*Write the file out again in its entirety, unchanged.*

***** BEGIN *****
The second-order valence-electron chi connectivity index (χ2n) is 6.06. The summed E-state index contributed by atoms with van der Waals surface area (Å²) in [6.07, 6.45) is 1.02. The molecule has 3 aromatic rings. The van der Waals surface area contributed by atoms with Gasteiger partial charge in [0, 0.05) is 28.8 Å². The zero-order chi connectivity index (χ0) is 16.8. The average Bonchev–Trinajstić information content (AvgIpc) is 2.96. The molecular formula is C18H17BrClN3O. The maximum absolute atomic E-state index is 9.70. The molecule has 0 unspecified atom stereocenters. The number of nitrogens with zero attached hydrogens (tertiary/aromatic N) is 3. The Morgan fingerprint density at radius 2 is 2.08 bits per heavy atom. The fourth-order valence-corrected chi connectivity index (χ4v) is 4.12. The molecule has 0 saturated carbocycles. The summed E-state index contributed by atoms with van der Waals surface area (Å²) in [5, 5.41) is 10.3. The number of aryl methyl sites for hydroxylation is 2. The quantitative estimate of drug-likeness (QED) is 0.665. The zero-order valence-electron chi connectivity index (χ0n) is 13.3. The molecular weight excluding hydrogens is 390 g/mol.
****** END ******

The second-order valence-electron chi connectivity index (χ2n) is 6.06. The summed E-state index contributed by atoms with van der Waals surface area (Å²) in [6.07, 6.45) is 1.02. The molecule has 3 aromatic rings. The van der Waals surface area contributed by atoms with Gasteiger partial charge in [0, 0.05) is 28.8 Å². The zero-order chi connectivity index (χ0) is 16.8. The average Bonchev–Trinajstić information content (AvgIpc) is 2.96. The molecular formula is C18H17BrClN3O. The maximum absolute atomic E-state index is 9.70. The molecule has 0 unspecified atom stereocenters. The number of nitrogens with zero attached hydrogens (tertiary/aromatic N) is 3. The Morgan fingerprint density at radius 2 is 2.08 bits per heavy atom. The fourth-order valence-corrected chi connectivity index (χ4v) is 4.12. The molecule has 0 saturated carbocycles. The summed E-state index contributed by atoms with van der Waals surface area (Å²) in [5, 5.41) is 10.3. The number of aryl methyl sites for hydroxylation is 2. The quantitative estimate of drug-likeness (QED) is 0.665. The zero-order valence-electron chi connectivity index (χ0n) is 13.3. The molecular weight excluding hydrogens is 390 g/mol.